In general, this trick helps me when I need a color to match that of a website or interface, since Photoshop's eyedropper won't sample colors outside Photoshop's workspace. I make a screen capture, open it, and sample from there.

Hope this helps,


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another way to make the color tile image
Authored by: jda on Oct 03, '02 05:44:44AM

"Photoshop's eyedropper won't sample colors outside Photoshop's workspace."

It can: click and hold with the eyedropper in the Photoshop document, drag over the part of the screen you want to sample and then release.

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another way to make the color tile image
Authored by: osxpounder on Oct 04, '02 04:00:34PM

Thanks so much! Encountering a Photoshop tip as useful as this one has made my day... no, my week. Listen, it's saved me a bunch of steps. Thanks!

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Authored by: wwwboynyc on Oct 02, '02 02:14:37PM

I thought about this for a moment, then it dawned on me. With a PDF, you can create any image you want, with a transparent background, then change the color to anything in the rainbow with the apple color selector. VERY COOL.

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pdf works great
Authored by: mclbruce on Oct 02, '02 08:56:31PM

I just made a 32x32 pixel transparant pdf in photoshop. Works great in the Desktop Preference panel. When I use center it doesn't show up on the desktop at all. Nice tip!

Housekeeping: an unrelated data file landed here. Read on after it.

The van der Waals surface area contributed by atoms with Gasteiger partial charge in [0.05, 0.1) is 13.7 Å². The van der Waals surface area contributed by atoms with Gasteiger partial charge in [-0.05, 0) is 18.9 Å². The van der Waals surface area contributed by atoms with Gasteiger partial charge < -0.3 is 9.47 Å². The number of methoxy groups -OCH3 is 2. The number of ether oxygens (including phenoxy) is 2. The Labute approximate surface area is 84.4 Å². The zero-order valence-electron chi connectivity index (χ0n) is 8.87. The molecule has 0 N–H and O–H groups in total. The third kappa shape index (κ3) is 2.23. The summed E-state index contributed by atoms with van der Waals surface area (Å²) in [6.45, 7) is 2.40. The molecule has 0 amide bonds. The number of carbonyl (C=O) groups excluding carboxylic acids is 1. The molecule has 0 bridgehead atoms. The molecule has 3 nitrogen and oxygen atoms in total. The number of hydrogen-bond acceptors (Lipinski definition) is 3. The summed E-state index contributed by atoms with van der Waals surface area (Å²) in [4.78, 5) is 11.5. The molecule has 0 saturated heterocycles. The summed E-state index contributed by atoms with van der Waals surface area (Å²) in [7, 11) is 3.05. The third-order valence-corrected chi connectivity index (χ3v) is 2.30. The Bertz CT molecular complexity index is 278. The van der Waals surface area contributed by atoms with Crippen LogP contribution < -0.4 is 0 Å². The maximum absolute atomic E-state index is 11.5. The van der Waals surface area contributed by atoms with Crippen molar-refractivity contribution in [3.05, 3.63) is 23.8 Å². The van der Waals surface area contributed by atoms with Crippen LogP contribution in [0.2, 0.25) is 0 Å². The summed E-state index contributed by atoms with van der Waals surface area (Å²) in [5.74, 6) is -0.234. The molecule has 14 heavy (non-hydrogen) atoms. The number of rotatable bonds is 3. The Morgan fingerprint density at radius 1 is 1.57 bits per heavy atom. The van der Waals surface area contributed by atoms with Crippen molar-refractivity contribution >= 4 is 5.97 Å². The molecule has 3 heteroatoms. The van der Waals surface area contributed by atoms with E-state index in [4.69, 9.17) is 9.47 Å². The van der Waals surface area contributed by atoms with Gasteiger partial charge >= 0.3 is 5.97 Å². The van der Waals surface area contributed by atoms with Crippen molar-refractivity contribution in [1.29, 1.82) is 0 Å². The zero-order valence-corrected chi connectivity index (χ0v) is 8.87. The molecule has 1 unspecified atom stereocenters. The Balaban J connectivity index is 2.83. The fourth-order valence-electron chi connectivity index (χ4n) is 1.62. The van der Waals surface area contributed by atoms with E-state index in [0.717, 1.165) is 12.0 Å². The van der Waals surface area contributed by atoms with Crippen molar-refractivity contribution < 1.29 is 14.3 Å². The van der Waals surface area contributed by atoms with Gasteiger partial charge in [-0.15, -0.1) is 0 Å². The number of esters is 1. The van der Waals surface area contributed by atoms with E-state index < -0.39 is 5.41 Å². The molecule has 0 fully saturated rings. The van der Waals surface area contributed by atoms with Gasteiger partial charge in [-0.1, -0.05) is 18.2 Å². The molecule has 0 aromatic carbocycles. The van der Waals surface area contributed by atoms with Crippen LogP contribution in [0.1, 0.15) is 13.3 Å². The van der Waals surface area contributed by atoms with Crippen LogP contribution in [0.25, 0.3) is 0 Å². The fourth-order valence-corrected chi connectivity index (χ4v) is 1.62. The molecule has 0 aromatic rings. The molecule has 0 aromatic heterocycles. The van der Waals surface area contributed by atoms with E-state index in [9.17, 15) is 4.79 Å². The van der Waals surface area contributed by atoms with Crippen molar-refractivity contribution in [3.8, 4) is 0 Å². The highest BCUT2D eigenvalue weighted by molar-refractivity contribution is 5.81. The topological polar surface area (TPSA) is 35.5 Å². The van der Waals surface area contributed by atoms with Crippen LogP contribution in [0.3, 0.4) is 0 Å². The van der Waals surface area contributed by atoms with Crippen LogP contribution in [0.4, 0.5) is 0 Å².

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Authored by: mikedavidson on Oct 03, '02 02:48:15PM

Exactly. I posted on evangelist digest a week ago that transparent desksops are back in 10 if you make the image a pdf, specifically a photoshop pdf with transparency. The problem is that 1 ) the image has to be smaller than the screen and 2) alpha transparency only really works with white.

1. Create an image in photoshop that is smaller than your screen
2. leave a transparent background layer
3. draw objects in layers above.
4. Solid black or see through shades of white are good choices. For some reason see through shades of black come out whitish
5. Save as a photoshop pdf, with transparency checked
6. Drag into desktop image well. Choose centered, pick a color.
7. Magic, you can see through the image to the color.

:) enjoy

Brought to you by Mike Davidson

(Anybody remember Mike Davidson's Mac File Library)

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1 pixel is still too big
Authored by: wuf810 on Oct 02, '02 06:46:00PM

The problem I found is that by even having a 1 x 1 pixel image, a small dot would appear in the middle of my screen. As photoshop won't let you have an image smaller than this, I instead used Graphic Convertor's resize option. Resizing the image a couple of times to 1% of its original size means that it essentially becomes invisble. Centre it on screen and use the picker to set the background and all it AOK.

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Authored by: blippo on Oct 29, '03 04:02:58PM

Related to this there's a bug. If you choose Center while using a desktop picture, this will stick when you go to a solid color. But the popup menu is gone so you can't change it back. Either the popup menu should always be there or solid colors should override the choice to fill the screen.

The workaround is to go back to choosing a picture, choose fill screen, then switch back to solid color.

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Solid color desktop, easiest way.
Authored by: simbolon on Jun 11, '07 04:26:14PM

Take a screencap of a preffered area on your desktop using command+shift+4. Before doing so, go to system preferences and choose a (any) picture as your desktop. Center the picture and choose a color surrounding it ("strawberry" is nice). Take the screencap of that color, save it, use it as your desktop picture, tile it or fit it to the screen.